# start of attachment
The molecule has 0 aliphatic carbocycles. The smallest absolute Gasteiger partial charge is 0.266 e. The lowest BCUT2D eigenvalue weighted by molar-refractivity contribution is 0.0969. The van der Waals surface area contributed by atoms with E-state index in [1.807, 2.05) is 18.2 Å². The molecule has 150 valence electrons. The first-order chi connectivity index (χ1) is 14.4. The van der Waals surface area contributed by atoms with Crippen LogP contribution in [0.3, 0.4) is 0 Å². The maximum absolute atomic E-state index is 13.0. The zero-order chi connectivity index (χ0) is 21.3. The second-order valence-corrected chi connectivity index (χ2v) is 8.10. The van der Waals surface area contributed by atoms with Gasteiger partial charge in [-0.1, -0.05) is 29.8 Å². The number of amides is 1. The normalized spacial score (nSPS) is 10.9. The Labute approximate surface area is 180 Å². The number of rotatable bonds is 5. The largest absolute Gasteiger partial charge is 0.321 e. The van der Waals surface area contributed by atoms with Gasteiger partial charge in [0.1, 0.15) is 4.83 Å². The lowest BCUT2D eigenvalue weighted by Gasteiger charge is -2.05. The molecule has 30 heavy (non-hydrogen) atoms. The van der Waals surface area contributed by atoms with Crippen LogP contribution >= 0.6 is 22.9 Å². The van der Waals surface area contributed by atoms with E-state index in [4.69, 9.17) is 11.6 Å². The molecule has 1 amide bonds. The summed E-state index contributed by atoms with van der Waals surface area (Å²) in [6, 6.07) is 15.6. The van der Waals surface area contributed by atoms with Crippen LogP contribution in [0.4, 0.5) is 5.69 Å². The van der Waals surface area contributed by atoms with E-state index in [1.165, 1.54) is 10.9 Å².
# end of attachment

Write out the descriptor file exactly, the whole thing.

The molecule has 0 aliphatic carbocycles. The smallest absolute Gasteiger partial charge is 0.266 e. The lowest BCUT2D eigenvalue weighted by molar-refractivity contribution is 0.0969. The van der Waals surface area contributed by atoms with E-state index in [1.807, 2.05) is 18.2 Å². The molecule has 150 valence electrons. The first-order chi connectivity index (χ1) is 14.4. The van der Waals surface area contributed by atoms with Crippen LogP contribution in [0.3, 0.4) is 0 Å². The maximum absolute atomic E-state index is 13.0. The zero-order chi connectivity index (χ0) is 21.3. The second-order valence-corrected chi connectivity index (χ2v) is 8.10. The van der Waals surface area contributed by atoms with Gasteiger partial charge in [-0.1, -0.05) is 29.8 Å². The number of amides is 1. The normalized spacial score (nSPS) is 10.9. The Labute approximate surface area is 180 Å². The number of rotatable bonds is 5. The largest absolute Gasteiger partial charge is 0.321 e. The van der Waals surface area contributed by atoms with Gasteiger partial charge in [0.1, 0.15) is 4.83 Å². The lowest BCUT2D eigenvalue weighted by Gasteiger charge is -2.05. The molecule has 30 heavy (non-hydrogen) atoms. The van der Waals surface area contributed by atoms with Crippen LogP contribution >= 0.6 is 22.9 Å². The van der Waals surface area contributed by atoms with E-state index in [4.69, 9.17) is 11.6 Å². The molecule has 1 amide bonds. The summed E-state index contributed by atoms with van der Waals surface area (Å²) in [6, 6.07) is 15.6. The van der Waals surface area contributed by atoms with Crippen LogP contribution in [0.4, 0.5) is 5.69 Å². The van der Waals surface area contributed by atoms with E-state index in [1.165, 1.54) is 10.9 Å².